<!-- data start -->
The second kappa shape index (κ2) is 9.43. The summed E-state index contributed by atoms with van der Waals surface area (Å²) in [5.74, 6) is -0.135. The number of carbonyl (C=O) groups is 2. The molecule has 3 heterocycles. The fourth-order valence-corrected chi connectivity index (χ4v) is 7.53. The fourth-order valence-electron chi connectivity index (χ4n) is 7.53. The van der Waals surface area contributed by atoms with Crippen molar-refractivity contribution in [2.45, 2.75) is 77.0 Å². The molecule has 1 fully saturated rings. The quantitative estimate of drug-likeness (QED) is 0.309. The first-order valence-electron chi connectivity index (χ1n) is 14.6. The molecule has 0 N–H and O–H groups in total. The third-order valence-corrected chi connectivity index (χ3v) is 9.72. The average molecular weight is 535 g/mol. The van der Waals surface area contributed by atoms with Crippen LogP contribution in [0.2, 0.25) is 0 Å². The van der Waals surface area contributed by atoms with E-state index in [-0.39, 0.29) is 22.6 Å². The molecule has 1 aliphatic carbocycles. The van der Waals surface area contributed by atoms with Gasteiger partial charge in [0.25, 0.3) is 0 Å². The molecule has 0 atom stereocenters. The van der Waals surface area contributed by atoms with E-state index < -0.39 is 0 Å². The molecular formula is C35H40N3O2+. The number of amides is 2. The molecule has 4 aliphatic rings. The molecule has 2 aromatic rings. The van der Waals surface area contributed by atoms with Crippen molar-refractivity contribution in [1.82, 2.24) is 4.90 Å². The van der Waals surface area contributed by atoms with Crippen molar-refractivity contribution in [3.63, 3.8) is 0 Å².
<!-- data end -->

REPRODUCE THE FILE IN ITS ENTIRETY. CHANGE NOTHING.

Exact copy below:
The second kappa shape index (κ2) is 9.43. The summed E-state index contributed by atoms with van der Waals surface area (Å²) in [5.74, 6) is -0.135. The number of carbonyl (C=O) groups is 2. The molecule has 3 heterocycles. The fourth-order valence-corrected chi connectivity index (χ4v) is 7.53. The fourth-order valence-electron chi connectivity index (χ4n) is 7.53. The van der Waals surface area contributed by atoms with Crippen molar-refractivity contribution in [2.45, 2.75) is 77.0 Å². The molecule has 1 fully saturated rings. The quantitative estimate of drug-likeness (QED) is 0.309. The first-order valence-electron chi connectivity index (χ1n) is 14.6. The molecule has 0 N–H and O–H groups in total. The third-order valence-corrected chi connectivity index (χ3v) is 9.72. The average molecular weight is 535 g/mol. The van der Waals surface area contributed by atoms with Crippen LogP contribution in [0.2, 0.25) is 0 Å². The van der Waals surface area contributed by atoms with E-state index in [-0.39, 0.29) is 22.6 Å². The molecule has 1 aliphatic carbocycles. The van der Waals surface area contributed by atoms with Gasteiger partial charge in [0.25, 0.3) is 0 Å². The molecule has 0 atom stereocenters. The van der Waals surface area contributed by atoms with E-state index < -0.39 is 0 Å². The molecular formula is C35H40N3O2+. The number of amides is 2. The molecule has 4 aliphatic rings. The molecule has 2 aromatic rings. The van der Waals surface area contributed by atoms with Crippen molar-refractivity contribution in [1.82, 2.24) is 4.90 Å². The van der Waals surface area contributed by atoms with Crippen molar-refractivity contribution in [3.63, 3.8) is 0 Å².